2016: A Positive Outlook for Antitrust Litigation

Mon Feb 08, 2016


Antitrust Actions to Face Strong Year of the Monkey


Last year was a boon year for the US Department of Justice, and 2016 is likely to bring more successes. The auto industry was under especial scrutiny, as were shipping and air cargo providers. This win streak for the DOJ was a continuation from 2014, which also saw companies across the board pay billions in fines resulting from antitrust violations.

That trend is also a good sign for private antitrust actions, which often piggyback on DOJ investigations. Facing stronger pitching from the DOJ has made companies more susceptible to antitrust class actions at large. Most recently to strike out were credit default swap-dealing banks, which settled a private class action for some $1.9 billion. At the plate are many of those same banks, this time for anticompetitive collusion in the foreign exchange market. And on deck once again are domestic airlines that have been getting attention recently for various offenses.

Mergers and acquisitions are facing a similarly tough regulatory year. The Staples/Office Depot deal, recently approved by the European Union, remains under sights at the DOJ and FTC. This follows a year in which multiple big-name M&As were turned down. Time Warner/Comcast and Bumble Bee/Chicken of the Sea proposals were both struck down, much to the fiscal chagrin of the companies involved.

This close oversight isn’t a result of passive fluctuations; it’s a conscious policy move on the part of the DOJ. On September 9, 2015, Deputy Attorney General Susan Yates issued a memorandum (now dubbed the “Yates Memorandum”) laying out some policy changes at the DOJ for the new year. In one of the letter’s points, Yates declares,  “Both criminal and civil attorneys should focus on individual wrongdoing from the very beginning of any investigation of corporate misconduct.” (Read the memorandum here.) And they have ⎯ or were already in the process: average prison terms for corporate misconduct have increased, while 50% more people were sentenced for such crimes last year than in 2014.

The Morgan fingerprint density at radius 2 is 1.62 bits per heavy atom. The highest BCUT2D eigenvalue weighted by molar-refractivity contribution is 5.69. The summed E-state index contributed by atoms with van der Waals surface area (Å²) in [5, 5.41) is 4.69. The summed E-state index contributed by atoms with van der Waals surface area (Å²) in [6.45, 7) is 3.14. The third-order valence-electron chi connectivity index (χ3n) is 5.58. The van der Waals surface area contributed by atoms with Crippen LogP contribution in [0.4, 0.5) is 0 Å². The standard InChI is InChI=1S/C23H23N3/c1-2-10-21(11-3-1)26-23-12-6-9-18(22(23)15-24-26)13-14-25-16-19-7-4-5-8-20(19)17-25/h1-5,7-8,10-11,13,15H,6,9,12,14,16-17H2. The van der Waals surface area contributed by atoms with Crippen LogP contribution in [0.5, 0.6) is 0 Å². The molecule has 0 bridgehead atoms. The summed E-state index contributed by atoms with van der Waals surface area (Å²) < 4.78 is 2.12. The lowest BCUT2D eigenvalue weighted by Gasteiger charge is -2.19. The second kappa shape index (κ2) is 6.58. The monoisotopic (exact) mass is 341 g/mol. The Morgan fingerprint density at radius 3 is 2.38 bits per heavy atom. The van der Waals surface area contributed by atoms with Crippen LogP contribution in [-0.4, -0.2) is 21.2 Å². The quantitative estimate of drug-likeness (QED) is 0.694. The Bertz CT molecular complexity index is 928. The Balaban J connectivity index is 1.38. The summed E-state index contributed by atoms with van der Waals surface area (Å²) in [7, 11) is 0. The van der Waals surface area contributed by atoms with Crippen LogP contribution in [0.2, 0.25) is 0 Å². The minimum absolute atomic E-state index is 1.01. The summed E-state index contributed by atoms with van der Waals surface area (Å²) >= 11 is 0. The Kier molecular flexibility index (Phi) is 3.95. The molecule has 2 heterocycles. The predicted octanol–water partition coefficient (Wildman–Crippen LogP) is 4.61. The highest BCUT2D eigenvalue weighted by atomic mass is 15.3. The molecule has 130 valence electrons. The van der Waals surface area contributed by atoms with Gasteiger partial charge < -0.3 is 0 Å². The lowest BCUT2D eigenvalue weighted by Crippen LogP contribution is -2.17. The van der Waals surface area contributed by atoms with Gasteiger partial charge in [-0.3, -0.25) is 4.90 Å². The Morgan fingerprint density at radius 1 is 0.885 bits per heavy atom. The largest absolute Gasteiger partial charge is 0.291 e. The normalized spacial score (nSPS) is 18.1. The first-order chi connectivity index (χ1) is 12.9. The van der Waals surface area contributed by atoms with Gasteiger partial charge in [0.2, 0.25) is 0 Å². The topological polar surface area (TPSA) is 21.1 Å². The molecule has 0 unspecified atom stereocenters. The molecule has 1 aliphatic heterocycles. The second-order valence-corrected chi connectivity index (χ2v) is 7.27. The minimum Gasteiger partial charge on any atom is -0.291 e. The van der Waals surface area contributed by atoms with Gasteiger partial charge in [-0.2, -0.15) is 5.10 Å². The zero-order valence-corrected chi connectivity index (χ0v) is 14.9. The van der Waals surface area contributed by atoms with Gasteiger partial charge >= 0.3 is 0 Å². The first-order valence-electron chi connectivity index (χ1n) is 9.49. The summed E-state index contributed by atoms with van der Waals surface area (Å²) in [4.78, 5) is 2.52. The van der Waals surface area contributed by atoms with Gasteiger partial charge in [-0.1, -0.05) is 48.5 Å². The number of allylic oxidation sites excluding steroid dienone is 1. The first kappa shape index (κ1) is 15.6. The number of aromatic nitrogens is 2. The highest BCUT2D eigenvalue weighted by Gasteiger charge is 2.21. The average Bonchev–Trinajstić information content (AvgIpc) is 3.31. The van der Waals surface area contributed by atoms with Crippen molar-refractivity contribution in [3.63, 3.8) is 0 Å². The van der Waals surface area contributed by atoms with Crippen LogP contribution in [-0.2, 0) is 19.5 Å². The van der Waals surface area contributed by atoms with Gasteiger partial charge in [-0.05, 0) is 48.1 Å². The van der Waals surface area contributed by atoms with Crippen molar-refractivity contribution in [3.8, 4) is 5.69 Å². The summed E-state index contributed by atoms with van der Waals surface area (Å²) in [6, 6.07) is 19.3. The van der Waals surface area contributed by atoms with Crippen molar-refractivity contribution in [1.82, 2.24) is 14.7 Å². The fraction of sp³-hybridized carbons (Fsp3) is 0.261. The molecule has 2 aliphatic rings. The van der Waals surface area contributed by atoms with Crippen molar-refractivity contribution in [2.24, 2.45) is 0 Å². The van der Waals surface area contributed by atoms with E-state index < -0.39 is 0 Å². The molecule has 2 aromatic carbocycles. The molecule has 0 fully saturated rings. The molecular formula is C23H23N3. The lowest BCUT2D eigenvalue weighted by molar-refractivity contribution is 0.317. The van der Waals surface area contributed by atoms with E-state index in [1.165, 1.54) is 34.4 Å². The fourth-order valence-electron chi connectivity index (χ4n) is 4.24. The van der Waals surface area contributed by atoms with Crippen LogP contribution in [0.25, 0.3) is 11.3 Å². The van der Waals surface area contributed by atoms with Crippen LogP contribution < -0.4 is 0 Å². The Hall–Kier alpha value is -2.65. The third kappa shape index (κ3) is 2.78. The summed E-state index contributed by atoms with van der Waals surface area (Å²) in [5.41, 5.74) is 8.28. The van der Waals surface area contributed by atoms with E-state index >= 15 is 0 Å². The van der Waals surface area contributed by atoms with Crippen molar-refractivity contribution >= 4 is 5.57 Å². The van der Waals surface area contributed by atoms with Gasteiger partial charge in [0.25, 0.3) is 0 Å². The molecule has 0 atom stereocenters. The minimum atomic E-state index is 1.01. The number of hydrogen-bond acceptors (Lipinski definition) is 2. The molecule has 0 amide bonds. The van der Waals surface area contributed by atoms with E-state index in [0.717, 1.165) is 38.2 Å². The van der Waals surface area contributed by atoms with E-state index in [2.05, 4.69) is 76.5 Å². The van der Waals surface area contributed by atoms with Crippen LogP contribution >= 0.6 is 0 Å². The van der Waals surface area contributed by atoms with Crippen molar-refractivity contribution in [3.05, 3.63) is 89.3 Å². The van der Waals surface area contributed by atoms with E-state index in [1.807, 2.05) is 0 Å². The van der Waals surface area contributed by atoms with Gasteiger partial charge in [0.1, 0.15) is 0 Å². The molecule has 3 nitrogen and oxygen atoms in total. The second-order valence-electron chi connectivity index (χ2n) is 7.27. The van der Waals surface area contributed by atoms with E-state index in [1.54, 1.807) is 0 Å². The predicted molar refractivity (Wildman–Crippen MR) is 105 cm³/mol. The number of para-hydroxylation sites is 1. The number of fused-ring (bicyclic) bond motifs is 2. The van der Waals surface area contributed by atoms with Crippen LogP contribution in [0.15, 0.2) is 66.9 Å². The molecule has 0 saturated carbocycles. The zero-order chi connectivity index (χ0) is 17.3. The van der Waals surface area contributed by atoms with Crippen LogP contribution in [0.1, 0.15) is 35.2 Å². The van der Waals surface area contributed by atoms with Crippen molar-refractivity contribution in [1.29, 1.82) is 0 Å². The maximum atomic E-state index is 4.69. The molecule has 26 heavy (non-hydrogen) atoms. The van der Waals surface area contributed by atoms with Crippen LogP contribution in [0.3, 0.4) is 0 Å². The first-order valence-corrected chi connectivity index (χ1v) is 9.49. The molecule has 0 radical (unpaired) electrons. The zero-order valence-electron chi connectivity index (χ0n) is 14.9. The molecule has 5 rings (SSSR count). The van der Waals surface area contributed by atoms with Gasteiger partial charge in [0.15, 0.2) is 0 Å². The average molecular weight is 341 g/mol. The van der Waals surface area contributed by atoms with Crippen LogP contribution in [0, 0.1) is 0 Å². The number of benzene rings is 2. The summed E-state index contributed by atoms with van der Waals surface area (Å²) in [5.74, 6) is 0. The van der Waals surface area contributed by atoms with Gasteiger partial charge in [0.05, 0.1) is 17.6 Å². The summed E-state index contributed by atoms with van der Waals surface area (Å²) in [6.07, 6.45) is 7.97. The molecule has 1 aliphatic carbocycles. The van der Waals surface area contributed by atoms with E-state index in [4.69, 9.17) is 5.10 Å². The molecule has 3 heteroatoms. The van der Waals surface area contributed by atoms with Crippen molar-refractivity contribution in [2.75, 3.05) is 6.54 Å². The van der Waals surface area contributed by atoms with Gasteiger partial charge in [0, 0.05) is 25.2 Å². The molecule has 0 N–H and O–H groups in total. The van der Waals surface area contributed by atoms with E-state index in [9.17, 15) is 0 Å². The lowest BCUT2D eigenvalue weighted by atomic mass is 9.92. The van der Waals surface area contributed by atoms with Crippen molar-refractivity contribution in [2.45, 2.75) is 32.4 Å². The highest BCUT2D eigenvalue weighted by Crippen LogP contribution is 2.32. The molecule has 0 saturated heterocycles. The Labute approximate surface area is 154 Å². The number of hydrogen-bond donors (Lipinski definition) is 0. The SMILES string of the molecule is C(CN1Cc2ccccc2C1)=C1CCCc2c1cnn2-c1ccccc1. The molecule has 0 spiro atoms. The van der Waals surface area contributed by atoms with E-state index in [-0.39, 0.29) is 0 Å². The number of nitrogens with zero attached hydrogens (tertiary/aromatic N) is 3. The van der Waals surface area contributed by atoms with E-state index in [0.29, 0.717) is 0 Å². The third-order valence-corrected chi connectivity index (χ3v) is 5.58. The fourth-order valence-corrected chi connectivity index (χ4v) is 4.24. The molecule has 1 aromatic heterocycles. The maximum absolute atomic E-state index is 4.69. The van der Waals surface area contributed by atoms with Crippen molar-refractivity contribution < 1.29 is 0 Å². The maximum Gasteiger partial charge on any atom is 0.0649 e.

That focus on individuals may appear to be taking pressure off of companies at a broader scale, but that’s unlikely. Stricter punishment for individuals should incentivize implementation of tighter compliance codes. In fact, such policies may even be more effective at curbing anticompetitive practices, as companies often bend much farther then their individual components. That’s exactly Yates’ hope.

In addition, while price-fixing may be the king of all antitrust violations, the government is looking to crack down on aggressive unilateral pricing schemes as well. This is particularly true in pharmaceuticals, after a year of being in the media hot seat brought two of the industry’s companies ⎯ Valeant and Turing ⎯ before Congress.

All in all, while things are looking down for the stock market in 2016, things are looking up for antitrust plaintiffs and investigators. Naturally, we’ll be keeping a close watch on all of it, so check back for updates as the dust –  and litigations –  settles.